Sampling in Western Canada is done mostly on-farm by private practitioners. The surveillance program relies on producers or practitioners voluntarily submitting eligible diseased, down, dead or dying animals for sampling. If producers and practitioners do not send in samples, the numbers fall. Since BSE can mimic many other common disease conditions of cattle, it would be neither practical nor feasible to try to enforce mandatory surveillance.

However, the CFIA has collaborated with provinces and industry representatives (CanSurvBSE) to encourage continued commitment to the BSE surveillance program. The CFIA continues to work with our industry and provincial partners to maintain a high level of awareness of the importance of sample submission for BSE.

Expected outcome or result of non-federal and non-governmental partners Not applicable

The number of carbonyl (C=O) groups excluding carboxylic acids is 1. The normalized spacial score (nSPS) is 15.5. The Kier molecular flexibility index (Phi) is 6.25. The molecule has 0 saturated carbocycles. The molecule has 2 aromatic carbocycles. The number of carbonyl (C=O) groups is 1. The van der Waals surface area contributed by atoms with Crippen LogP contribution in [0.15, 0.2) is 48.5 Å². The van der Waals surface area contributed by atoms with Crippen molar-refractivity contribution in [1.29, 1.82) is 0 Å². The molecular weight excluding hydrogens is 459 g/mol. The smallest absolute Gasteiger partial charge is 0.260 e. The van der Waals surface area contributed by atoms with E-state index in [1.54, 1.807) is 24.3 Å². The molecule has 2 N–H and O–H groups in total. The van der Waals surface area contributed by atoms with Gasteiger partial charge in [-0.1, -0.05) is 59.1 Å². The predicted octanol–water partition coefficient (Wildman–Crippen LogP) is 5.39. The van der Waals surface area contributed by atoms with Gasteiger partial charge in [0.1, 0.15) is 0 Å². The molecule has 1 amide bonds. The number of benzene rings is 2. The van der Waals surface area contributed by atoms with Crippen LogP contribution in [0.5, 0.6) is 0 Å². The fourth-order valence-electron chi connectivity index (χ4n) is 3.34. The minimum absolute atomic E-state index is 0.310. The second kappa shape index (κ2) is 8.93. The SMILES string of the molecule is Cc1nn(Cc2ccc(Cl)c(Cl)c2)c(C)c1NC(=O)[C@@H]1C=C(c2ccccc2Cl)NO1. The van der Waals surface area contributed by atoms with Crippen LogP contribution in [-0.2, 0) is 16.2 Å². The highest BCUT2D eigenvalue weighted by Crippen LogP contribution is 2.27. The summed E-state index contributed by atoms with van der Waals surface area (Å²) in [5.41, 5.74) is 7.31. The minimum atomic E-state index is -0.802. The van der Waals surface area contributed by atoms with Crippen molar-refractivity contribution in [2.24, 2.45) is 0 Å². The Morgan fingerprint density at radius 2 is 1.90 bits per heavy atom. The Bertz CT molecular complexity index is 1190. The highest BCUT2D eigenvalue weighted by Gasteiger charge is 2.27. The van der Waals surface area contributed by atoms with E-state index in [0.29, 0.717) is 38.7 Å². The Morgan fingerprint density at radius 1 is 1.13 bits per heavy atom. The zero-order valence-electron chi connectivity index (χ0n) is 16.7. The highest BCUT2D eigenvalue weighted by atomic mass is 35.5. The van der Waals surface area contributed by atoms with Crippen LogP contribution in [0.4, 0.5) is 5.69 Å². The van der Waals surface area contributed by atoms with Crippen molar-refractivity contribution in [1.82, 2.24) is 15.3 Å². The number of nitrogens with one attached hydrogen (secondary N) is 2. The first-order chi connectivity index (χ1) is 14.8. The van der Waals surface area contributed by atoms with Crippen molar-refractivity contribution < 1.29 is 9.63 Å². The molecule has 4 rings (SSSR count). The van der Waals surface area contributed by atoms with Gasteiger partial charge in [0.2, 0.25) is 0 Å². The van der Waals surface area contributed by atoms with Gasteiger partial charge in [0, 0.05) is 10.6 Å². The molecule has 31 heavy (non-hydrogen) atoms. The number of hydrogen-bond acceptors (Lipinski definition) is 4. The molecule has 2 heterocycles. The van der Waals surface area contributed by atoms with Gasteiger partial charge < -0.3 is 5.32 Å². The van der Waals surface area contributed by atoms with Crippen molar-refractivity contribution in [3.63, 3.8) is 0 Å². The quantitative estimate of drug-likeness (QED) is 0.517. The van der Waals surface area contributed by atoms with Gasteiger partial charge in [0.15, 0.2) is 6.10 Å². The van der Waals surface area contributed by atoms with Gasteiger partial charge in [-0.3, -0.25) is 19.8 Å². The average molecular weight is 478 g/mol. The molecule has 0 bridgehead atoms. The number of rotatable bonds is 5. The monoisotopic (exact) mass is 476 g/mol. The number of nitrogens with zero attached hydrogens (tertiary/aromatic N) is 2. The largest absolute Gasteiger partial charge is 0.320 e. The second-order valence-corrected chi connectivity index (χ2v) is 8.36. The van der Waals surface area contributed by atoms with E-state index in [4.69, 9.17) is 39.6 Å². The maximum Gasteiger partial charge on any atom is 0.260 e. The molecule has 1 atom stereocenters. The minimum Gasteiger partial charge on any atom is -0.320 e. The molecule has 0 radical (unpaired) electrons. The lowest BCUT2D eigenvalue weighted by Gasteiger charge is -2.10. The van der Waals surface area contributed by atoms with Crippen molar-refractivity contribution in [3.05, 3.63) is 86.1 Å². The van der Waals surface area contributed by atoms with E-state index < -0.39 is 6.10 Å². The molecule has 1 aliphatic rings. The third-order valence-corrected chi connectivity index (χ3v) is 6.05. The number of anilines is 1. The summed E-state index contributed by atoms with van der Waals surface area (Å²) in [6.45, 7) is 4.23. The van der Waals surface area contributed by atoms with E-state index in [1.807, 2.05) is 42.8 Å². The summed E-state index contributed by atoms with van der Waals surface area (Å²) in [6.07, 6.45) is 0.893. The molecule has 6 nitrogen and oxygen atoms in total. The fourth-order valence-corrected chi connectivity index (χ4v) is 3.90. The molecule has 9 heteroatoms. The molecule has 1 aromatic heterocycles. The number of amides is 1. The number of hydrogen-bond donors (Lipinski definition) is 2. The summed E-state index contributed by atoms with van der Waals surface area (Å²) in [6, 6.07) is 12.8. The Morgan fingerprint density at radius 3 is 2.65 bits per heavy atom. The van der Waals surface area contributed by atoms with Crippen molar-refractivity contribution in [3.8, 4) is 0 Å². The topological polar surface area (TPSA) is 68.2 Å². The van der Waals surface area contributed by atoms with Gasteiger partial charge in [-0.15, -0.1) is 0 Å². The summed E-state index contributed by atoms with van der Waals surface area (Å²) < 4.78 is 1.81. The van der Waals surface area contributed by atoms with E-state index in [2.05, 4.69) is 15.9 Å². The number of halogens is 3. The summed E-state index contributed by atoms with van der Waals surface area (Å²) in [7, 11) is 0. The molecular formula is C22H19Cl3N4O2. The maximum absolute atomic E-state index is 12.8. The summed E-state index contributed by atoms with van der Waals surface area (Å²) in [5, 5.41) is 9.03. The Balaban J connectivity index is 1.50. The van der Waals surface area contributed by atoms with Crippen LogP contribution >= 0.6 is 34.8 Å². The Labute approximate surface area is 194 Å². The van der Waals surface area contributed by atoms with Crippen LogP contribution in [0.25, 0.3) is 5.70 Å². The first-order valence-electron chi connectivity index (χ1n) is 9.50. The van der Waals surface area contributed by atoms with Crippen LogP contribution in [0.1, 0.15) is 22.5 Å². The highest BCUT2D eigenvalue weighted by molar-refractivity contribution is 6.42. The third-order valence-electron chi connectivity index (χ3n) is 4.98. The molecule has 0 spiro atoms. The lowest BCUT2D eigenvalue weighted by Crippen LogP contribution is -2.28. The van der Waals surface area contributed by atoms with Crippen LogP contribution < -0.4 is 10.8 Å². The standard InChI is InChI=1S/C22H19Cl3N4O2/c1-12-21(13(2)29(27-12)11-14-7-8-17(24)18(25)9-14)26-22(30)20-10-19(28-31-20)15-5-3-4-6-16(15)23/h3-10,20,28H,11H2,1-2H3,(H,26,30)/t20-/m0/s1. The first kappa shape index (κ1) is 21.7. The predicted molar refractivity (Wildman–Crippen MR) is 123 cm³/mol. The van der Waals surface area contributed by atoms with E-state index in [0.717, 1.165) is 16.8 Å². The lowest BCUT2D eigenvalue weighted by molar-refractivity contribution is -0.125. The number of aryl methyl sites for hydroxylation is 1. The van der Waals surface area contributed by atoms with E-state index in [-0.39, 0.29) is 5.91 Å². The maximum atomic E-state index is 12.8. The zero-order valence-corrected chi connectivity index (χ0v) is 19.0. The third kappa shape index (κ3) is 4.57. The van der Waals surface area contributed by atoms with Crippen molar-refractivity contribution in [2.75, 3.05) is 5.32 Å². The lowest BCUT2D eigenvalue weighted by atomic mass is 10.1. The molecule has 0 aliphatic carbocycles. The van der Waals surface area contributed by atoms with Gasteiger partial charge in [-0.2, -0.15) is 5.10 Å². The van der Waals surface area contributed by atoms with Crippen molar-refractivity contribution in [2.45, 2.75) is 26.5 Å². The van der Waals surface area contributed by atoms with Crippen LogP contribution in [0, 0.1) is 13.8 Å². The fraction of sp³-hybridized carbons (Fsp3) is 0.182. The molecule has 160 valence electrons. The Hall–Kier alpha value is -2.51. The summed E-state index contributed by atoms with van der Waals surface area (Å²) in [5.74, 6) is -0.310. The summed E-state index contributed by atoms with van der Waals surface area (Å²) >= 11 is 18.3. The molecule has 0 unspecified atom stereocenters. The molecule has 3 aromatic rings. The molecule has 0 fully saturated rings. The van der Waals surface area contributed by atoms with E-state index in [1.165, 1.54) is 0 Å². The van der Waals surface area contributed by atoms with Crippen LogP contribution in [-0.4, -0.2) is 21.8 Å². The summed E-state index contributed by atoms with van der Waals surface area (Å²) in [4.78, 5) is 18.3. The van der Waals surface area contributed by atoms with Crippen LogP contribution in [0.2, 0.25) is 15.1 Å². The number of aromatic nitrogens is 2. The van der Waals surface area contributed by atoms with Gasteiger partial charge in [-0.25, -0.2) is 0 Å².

Shared outcome of federal partners

ER 4: Cattle Identification:

Outcome:

  • Governments and other entities make informed decisions to manage animal and related human health issues
  • Risk to Canadian livestock resource base are mitigated
  • Canadian livestock sector is compliant with regulations
Performance indicator(s)

PI 4.1: Number and development status of inspection tools in place

PI 4.2: Number of inspectors trained

PI 4.3: Ratio of non-compliances versus number of Compliance Verification System tasks carried out by CFIA staff expressed as a percentage

PI 4.4: Percentage of responses to disease and epidemiological investigations that are completed within service standards

Target(s)

T 4.1: Training, tools and materials are relevant and up-to-date

T 4.2: All inspectors verifying compliance are trained

T 4.3: 95% compliance

T 4.4: 100%

Data source and frequency of monitoring and reporting